The neurology and neuropsychiatry of COVID-19: a systematic review and meta-analysis of the early literature reveals frequent CNS manifestations and key emerging narratives



Rogers, Jonathan ORCID: 0000-0002-4671-5410, Watson, Cameron ORCID: 0000-0003-2346-4636, Badenoch, James ORCID: 0000-0002-6994-6916, Cross, Benjamin, Butler, Matthew ORCID: 0000-0002-9734-6539, Song, Jia, Hafeez, Danish, Morrin, Hamilton ORCID: 0000-0002-7801-0212, Rengasamy, Emma Rachel ORCID: 0000-0001-7059-9627, Thomas, Lucretia
et al (show 20 more authors) (2021) The neurology and neuropsychiatry of COVID-19: a systematic review and meta-analysis of the early literature reveals frequent CNS manifestations and key emerging narratives.

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Abstract

<h4>ABSTRACT</h4> <h4>Objectives</h4> There is accumulating evidence of the neurological and neuropsychiatric features of infection with SARS-CoV-2. In this systematic review and meta-analysis, we aimed to describe the characteristics of the early literature and estimate point prevalences for neurological and neuropsychiatric manifestations. <h4>Methods</h4> We searched MEDLINE, Embase, PsycInfo and CINAHL up to 18 July 2020 for randomised controlled trials, cohort studies, case-control studies, cross-sectional studies and case series. Studies reporting prevalences of neurological or neuropsychiatric symptoms were synthesised into meta-analyses to estimate pooled prevalence. <h4>Results</h4> 13,292 records were screened by at least two authors to identify 215 included studies, of which there were 37 cohort studies, 15 case-control studies, 80 cross-sectional studies and 83 case series from 30 countries. 147 studies were included in the meta-analysis. The symptoms with the highest prevalence were anosmia (43.1% [35.2—51.3], n =15,975, 63 studies), weakness (40.0% [27.9—53.5], n =221, 3 studies), fatigue (37.8% [31.6—44.4], n =21,101, 67 studies), dysgeusia (37.2% [30.0—45.3], n =13,686, 52 studies), myalgia (25.1% [19.8—31.3], n =66.268, 76 studies), depression (23.0 % [11.8—40.2], n =43,128, 10 studies), headache (20.7% [95% CI 16.1—26.1], n =64,613, 84 studies), anxiety (15.9% [5.6—37.7], n =42,566, 9 studies) and altered mental status (8.2% [4.4—14.8], n =49,326, 19 studies). Heterogeneity for most clinical manifestations was high. <h4>Conclusions</h4> Neurological and neuropsychiatric symptoms of COVID-19 in the pandemic’s early phase are varied and common. The neurological and psychiatric academic communities should develop systems to facilitate high-quality methodologies, including more rapid examination of the longitudinal course of neuropsychiatric complications of newly emerging diseases and their relationship to neuroimaging and inflammatory biomarkers.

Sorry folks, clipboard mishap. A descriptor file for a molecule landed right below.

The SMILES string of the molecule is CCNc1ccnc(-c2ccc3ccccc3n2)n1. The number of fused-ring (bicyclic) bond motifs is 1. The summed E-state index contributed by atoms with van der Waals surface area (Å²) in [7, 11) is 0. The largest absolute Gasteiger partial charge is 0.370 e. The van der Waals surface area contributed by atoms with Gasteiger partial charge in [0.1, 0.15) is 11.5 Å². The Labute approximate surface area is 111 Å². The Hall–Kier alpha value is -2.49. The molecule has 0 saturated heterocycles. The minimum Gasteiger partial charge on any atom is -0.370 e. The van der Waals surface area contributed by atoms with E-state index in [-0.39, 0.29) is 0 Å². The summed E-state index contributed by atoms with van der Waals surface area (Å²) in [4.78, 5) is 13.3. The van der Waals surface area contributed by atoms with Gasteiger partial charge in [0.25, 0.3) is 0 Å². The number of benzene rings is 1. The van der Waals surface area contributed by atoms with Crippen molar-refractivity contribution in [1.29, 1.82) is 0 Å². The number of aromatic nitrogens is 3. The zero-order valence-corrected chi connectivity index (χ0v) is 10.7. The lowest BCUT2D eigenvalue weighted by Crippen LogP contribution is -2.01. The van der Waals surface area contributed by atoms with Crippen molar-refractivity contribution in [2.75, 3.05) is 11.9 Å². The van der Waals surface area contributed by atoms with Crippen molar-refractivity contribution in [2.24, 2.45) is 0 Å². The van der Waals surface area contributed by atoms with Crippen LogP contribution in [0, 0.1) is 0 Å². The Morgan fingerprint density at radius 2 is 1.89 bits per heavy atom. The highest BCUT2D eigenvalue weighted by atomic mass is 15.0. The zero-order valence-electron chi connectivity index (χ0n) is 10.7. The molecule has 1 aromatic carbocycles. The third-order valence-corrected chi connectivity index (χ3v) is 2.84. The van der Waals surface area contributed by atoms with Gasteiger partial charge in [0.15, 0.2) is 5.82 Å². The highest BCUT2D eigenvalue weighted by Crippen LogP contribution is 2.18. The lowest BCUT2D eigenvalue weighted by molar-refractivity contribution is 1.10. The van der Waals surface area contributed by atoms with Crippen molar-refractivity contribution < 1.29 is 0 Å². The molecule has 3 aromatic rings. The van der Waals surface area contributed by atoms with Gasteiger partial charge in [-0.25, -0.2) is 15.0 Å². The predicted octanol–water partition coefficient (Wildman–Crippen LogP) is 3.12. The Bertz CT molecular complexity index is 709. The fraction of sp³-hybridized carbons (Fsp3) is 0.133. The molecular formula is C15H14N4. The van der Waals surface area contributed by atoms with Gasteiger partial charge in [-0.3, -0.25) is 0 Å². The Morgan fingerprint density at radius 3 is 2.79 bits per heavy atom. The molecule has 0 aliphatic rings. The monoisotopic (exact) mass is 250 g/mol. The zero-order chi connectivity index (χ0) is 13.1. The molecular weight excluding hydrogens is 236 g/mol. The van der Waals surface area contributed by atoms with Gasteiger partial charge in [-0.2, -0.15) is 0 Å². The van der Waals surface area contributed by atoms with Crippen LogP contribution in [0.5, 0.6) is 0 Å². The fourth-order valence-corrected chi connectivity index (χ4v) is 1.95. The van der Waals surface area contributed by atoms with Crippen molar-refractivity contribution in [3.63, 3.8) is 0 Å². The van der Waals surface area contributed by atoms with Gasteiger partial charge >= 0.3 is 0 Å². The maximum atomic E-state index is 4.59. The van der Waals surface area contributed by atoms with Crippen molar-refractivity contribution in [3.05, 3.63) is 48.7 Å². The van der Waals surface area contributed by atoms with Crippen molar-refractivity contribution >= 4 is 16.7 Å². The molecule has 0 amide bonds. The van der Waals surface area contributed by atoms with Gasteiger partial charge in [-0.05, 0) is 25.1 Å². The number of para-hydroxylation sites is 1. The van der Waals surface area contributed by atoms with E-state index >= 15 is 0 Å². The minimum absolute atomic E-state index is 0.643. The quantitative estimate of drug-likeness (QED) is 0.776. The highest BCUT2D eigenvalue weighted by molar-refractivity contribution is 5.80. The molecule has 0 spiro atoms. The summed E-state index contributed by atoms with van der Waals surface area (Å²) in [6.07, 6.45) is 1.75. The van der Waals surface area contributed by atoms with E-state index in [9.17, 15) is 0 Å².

Item Type: Article
Divisions: Faculty of Health and Life Sciences
Faculty of Health and Life Sciences > Institute of Infection, Veterinary and Ecological Sciences
Depositing User: Symplectic Admin
Date Deposited: 09 Nov 2021 13:18
Last Modified: 05 Oct 2022 20:30
DOI: 10.1101/2021.02.24.21252335
Open Access URL: https://www.medrxiv.org/content/10.1101/2021.02.24...
URI: https://livrepository.liverpool.ac.uk/id/eprint/3142966